Air New Zealand is stressing that, despite releasing initial findings, French investigators have yet to determine the cause of last November's Airbus A320 accident off Perpignan.
In particular, the carrier cites evidence of a failure of two stall-warning devices on the aircraft apparent in flight-data recorder traces which accompany a preliminary 53-page report from the Bureau d'Enquetes et d'Analyses.
The BEA does not highlight the recordings in its report, which details the dynamics of the aircraft's behaviour as the crew attempted to perform a low-speed flight test even though the aircraft was at low altitude and preparing to conduct an approach to Perpignan Airport.
Air New Zealand says the report "only partially outlines certain aspects" of occurrences during the flight and does not identify the cause of the crash, which killed all seven people on board the jet.
Chief executive Rob Fyfe points out that the BEA "provides a small insight" into the apparent failure of two stall-warning vanes.
On the flight-data recorder trace, the BEA simply states that the local angle-of-attack values became "frozen" as the aircraft cruised at 32,000ft, some 20min after take-off.
The aircraft had undergone painting in Perpignan and, in January, Airbus warned operators to take care to protect aerodynamic sensors during painting and maintenance work.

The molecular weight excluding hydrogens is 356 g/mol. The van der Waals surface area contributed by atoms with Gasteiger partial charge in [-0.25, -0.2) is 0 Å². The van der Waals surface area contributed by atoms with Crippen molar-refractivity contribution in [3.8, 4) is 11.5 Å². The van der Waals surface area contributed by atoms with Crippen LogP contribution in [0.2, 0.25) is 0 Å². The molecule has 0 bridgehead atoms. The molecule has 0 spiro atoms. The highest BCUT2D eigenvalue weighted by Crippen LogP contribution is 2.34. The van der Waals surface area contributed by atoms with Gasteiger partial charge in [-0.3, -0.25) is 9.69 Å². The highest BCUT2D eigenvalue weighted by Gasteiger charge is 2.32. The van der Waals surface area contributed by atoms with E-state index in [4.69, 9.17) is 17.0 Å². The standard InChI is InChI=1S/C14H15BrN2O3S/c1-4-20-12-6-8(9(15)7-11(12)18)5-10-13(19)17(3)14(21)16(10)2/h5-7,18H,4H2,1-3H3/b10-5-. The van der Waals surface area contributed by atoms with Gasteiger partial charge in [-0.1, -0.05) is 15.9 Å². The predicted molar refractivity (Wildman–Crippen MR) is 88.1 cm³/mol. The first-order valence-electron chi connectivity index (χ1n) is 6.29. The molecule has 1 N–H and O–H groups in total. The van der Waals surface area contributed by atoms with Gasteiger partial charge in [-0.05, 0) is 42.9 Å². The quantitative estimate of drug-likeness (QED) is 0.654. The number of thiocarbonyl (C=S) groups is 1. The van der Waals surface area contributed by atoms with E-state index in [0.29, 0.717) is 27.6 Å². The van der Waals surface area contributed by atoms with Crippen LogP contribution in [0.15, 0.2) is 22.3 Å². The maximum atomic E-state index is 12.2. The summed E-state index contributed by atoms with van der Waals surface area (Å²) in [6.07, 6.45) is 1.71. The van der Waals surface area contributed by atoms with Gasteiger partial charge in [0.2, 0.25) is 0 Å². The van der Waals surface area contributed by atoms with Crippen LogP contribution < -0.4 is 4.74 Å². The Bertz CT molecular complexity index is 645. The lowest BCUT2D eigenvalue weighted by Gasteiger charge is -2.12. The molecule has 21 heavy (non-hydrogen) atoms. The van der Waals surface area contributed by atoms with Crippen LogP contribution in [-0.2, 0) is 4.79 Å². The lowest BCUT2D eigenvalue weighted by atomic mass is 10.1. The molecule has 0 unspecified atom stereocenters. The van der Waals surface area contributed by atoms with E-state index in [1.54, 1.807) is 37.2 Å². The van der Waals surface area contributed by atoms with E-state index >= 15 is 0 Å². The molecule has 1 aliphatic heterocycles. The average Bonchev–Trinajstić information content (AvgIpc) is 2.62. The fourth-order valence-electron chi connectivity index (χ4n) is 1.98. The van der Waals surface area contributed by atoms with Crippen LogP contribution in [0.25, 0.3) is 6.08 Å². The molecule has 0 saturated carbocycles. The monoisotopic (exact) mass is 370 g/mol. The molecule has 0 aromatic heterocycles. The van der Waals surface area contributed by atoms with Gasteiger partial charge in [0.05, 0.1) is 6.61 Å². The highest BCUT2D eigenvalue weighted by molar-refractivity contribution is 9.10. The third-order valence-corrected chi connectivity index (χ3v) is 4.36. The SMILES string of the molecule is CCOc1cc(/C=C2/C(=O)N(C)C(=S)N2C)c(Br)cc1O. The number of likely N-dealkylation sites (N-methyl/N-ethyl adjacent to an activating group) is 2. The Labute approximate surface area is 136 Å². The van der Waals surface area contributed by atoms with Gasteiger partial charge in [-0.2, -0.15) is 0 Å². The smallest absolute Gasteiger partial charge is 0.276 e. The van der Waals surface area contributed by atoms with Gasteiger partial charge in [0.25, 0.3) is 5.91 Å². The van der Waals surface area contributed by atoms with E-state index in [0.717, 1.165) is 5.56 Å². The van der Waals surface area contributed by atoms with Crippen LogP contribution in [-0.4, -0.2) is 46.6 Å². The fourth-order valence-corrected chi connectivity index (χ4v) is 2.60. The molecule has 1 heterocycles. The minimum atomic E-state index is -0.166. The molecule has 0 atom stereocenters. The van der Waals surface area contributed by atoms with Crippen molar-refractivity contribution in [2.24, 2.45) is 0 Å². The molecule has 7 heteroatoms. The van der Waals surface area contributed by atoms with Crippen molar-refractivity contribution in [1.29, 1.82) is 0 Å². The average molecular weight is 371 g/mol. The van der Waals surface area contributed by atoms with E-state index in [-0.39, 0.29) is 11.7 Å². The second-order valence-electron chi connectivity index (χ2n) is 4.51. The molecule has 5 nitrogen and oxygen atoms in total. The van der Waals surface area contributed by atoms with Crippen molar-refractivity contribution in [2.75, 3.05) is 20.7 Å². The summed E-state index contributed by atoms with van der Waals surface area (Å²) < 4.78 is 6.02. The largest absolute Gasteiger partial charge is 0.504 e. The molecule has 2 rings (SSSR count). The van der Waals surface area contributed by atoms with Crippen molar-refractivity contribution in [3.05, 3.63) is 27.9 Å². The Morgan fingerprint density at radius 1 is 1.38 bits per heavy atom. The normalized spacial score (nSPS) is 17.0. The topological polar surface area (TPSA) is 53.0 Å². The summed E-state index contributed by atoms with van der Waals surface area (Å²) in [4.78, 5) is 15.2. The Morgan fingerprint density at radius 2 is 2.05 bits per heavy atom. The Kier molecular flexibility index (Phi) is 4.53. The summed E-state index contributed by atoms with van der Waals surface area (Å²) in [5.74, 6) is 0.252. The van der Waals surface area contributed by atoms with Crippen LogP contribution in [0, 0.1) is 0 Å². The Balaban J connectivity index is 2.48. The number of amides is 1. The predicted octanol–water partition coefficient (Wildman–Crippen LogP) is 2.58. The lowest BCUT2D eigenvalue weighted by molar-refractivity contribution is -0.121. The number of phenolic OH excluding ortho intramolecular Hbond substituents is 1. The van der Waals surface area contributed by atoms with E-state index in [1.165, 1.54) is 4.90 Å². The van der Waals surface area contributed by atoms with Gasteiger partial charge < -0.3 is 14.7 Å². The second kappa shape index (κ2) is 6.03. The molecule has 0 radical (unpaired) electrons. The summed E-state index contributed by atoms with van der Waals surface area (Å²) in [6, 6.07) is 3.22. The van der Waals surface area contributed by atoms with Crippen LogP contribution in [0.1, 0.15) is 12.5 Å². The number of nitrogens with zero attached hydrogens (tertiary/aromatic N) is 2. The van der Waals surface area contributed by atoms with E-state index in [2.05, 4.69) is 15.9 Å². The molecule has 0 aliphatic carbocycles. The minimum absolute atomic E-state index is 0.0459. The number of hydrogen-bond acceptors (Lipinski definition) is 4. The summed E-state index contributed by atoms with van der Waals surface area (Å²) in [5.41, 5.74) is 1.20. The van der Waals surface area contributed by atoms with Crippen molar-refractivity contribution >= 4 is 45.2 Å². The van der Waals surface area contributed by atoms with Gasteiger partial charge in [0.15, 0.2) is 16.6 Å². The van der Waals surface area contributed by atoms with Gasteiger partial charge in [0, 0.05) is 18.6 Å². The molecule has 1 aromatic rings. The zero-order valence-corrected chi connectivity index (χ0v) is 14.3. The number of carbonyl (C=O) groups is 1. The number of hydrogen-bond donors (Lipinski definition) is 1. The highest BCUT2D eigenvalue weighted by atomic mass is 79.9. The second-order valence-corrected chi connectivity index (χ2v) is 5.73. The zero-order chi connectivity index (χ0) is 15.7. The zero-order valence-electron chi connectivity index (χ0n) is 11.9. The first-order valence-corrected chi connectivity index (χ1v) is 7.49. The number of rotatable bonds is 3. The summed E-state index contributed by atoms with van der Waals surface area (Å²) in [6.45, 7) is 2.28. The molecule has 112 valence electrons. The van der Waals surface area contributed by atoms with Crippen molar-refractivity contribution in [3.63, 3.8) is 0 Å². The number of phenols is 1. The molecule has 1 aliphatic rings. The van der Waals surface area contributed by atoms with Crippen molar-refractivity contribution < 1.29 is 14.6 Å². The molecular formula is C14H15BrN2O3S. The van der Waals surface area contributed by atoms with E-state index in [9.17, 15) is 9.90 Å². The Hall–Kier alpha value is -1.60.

Fyfe also cautions that the report gives "selected information" about cockpit activity, and adds: "We expect the full report, which may not be completed for some time, to have detailed analysis of all factors that contributed to this tragic accident, so that any lessons learned can be shared across the industry."
The jet was being operated by an XL Airways crew on a test flight ahead of being delivered off-lease back to Air New Zealand on 27 November.
In addition to the two XL pilots, a pilot and three engineers from Air New Zealand were on board, plus a New Zealand civil aviation authority representative.
"None of what occurred during this pre-delivery acceptance flight gives us any concern for the normal commercial operation of the A320 fleet, which is an integral part of our operations," says Fyfe.